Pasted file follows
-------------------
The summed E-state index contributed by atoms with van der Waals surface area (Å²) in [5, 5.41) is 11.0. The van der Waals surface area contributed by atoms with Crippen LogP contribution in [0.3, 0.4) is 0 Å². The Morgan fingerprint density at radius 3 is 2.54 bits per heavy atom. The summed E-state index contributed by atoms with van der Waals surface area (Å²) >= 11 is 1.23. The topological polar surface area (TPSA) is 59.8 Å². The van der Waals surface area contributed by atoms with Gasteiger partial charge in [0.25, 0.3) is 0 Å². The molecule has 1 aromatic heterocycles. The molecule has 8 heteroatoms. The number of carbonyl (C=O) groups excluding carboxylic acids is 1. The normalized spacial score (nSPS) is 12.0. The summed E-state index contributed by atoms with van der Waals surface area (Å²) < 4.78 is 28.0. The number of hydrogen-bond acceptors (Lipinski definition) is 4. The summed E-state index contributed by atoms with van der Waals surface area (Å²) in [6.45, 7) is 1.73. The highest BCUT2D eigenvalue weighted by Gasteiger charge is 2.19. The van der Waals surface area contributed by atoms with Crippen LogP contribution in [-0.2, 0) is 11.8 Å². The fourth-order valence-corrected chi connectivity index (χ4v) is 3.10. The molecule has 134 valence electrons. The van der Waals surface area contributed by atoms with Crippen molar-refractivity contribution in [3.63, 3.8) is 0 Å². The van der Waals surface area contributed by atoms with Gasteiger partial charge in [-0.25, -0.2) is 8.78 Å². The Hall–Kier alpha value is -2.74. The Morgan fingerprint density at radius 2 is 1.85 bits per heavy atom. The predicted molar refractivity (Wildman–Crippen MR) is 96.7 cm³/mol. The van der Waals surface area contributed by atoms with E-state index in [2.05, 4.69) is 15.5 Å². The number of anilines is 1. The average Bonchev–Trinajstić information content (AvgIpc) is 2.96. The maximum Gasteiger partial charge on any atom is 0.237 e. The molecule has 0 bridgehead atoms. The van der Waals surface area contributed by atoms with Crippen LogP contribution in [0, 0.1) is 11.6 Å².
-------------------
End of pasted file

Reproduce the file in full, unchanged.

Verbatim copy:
The summed E-state index contributed by atoms with van der Waals surface area (Å²) in [5, 5.41) is 11.0. The van der Waals surface area contributed by atoms with Crippen LogP contribution in [0.3, 0.4) is 0 Å². The Morgan fingerprint density at radius 3 is 2.54 bits per heavy atom. The summed E-state index contributed by atoms with van der Waals surface area (Å²) >= 11 is 1.23. The topological polar surface area (TPSA) is 59.8 Å². The van der Waals surface area contributed by atoms with Gasteiger partial charge in [0.25, 0.3) is 0 Å². The molecule has 1 aromatic heterocycles. The molecule has 8 heteroatoms. The number of carbonyl (C=O) groups excluding carboxylic acids is 1. The normalized spacial score (nSPS) is 12.0. The summed E-state index contributed by atoms with van der Waals surface area (Å²) < 4.78 is 28.0. The number of hydrogen-bond acceptors (Lipinski definition) is 4. The summed E-state index contributed by atoms with van der Waals surface area (Å²) in [6.45, 7) is 1.73. The highest BCUT2D eigenvalue weighted by Gasteiger charge is 2.19. The van der Waals surface area contributed by atoms with Crippen LogP contribution in [-0.2, 0) is 11.8 Å². The fourth-order valence-corrected chi connectivity index (χ4v) is 3.10. The molecule has 134 valence electrons. The van der Waals surface area contributed by atoms with Crippen molar-refractivity contribution in [3.63, 3.8) is 0 Å². The van der Waals surface area contributed by atoms with Gasteiger partial charge in [-0.25, -0.2) is 8.78 Å². The Hall–Kier alpha value is -2.74. The Morgan fingerprint density at radius 2 is 1.85 bits per heavy atom. The predicted molar refractivity (Wildman–Crippen MR) is 96.7 cm³/mol. The van der Waals surface area contributed by atoms with E-state index in [2.05, 4.69) is 15.5 Å². The number of anilines is 1. The average Bonchev–Trinajstić information content (AvgIpc) is 2.96. The maximum Gasteiger partial charge on any atom is 0.237 e. The molecule has 0 bridgehead atoms. The van der Waals surface area contributed by atoms with Crippen LogP contribution in [0, 0.1) is 11.6 Å².